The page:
Ed Fisher: Big Green Egg Founder and Buckhead’s Unexpected BBQ Icon
If you’ve ever attended a Memorial Day or Labor Day party, or headed over to a friend’s barbecue—which is to say, everyone—you’ve likely seen a Big Green Egg. Rich green in color, about two to three feet tall, and shaped like the breakfast food it’s named after, the Big Green Egg grill has become a cult favorite among casual pit masters. And although the Big Green Egg has become an international barbecue phenomenon, its beginnings have a humble story that started right here in Buckhead.
Ed Fisher, the founder of the Big Green Egg, first hatched the idea for his now-famous product in the early 1970s. A Buckhead resident for more than 40 years, Fisher (yes, he’s a cousin of the famous crooner of the same last name) got his start in business selling Japanese arcade machines in Miami. He moved to Atlanta to develop another Southern market for the arcade-game machines, and originally saw the kamado cookers—also from Japan and the inspiration behind the Big Green Egg—as a way to entertain potential clients. “I thought I’d cook wings for people coming in to shop for the pachinko machines,” he says. “Everyone who tasted the wings said they were the best they’d ever had, and soon, the grill became more popular than the machines.”
Fisher ditched the machines completely and began working to develop his own grill, after originally importing them from Japan. “I didn’t feel like I had enough control of the creation process,” he says. “Parts would arrive broken, or I’d want to tweak something inside a grill, so I went to Georgia Tech and asked if any ceramics students could help me.” Georgia Tech couldn’t help, but Fisher eventually partnered with a company in Mexico (the deal was formalized with a handshake), who still makes all the grills to this day. “Today, we’re too large to be operating without a contract though,” Fisher say with a laugh.
Though it’s a globally renowned brand with a presence in backyards and Michelin-starred restaurants alike, the office itself has the feel of a small, family-owned business: Guests are welcomed with coffee and ginger biscotti, and when he first walks in, Fisher is sure to greet nearly every employee with a hug. Elsewhere in the office, there are colorful lights that add a bit of décor to an otherwise white, industrial space, and a gym for those who need to stay healthy after diving deep into the barbecue life.
Much of this can be credited to the leadership of Fisher himself, who, over the last 40 years, has cultivated a corporate culture that puts the product—and customer first. To this day, all new hires start by working retail, regardless of their role. As Fisher puts it: “It’s very important that every employee knows how to talk to customers about the product and all of our accessories,” which now include recipe books, key chains, bottle openers, apparel, and other knickknacks. It’s an approach Fisher learned from his time with the Navy, where he served as an engineer. “In the Navy, they taught us when you’re on the ship out at sea, if someone gets sick or wounded in battle, you can’t pick up the phone and say, ‘Send me someone to replace the hurt person.’ You have to make do with what you have on the ship, so people were trained in every job on the ship. Somehow I carried that over in business—I made sure my employees knew other jobs.”But for as much as he and his team have done to raise the Egg’s profile, Fisher credits the product itself for its meteoric rise. He recalls an early day in the company’s history when he was doing an outside cooking demo with the Egg. Fisher cooked a turkey for the five couples who were browsing the store. After trying the turkey, every couple went home with a cooker. “I put the knife in the turkey, and all the juices just oozed out,” he remembers. “I think it proved that whatever you throw onto this grill—even something like turkey, which usually tastes so dry—comes out tasting delicious. You just throw what you want on there—and it’s so easy to use.” Fisher’s personal favorites are still some of his early-day experiments: Wings, salmon, and turkey.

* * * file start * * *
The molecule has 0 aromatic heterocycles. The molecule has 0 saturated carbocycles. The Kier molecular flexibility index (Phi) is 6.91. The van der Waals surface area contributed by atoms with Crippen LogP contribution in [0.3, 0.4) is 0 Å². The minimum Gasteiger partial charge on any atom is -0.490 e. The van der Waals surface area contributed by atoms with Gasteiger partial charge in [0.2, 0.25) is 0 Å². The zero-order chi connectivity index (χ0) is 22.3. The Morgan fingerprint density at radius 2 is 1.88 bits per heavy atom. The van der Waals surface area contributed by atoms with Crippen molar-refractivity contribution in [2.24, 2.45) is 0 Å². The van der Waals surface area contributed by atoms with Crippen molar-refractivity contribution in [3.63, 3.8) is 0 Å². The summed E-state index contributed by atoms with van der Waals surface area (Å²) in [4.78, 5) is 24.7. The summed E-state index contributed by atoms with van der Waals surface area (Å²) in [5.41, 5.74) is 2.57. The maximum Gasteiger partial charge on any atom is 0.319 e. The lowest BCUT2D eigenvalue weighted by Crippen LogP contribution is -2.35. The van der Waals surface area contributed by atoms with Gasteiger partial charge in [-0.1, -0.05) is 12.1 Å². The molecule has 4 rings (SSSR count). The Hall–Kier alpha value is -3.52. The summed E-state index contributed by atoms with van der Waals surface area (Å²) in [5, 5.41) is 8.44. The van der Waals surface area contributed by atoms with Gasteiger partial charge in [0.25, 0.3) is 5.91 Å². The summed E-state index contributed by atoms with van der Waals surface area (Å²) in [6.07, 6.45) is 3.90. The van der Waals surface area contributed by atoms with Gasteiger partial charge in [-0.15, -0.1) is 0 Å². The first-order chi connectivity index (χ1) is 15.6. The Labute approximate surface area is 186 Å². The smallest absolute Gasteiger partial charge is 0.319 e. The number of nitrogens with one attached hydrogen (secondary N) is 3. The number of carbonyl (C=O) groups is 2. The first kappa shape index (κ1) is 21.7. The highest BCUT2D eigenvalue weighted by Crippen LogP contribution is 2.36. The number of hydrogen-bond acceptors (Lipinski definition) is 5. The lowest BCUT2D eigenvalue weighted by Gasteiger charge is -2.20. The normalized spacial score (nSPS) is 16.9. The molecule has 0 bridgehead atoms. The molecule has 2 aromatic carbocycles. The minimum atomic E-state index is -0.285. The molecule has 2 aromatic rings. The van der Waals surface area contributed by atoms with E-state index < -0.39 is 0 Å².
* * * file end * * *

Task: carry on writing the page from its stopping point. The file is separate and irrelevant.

Fisher says the Big Green Egg accounts for just 2% of the grills sold annually in the United States. That’s something he wants to change. “For all we’ve accomplished, it just shows how much more opportunity we have to share this product,” he says. “There’s 98% of grill buyers who don’t use the Egg—that’s a huge opportunity.”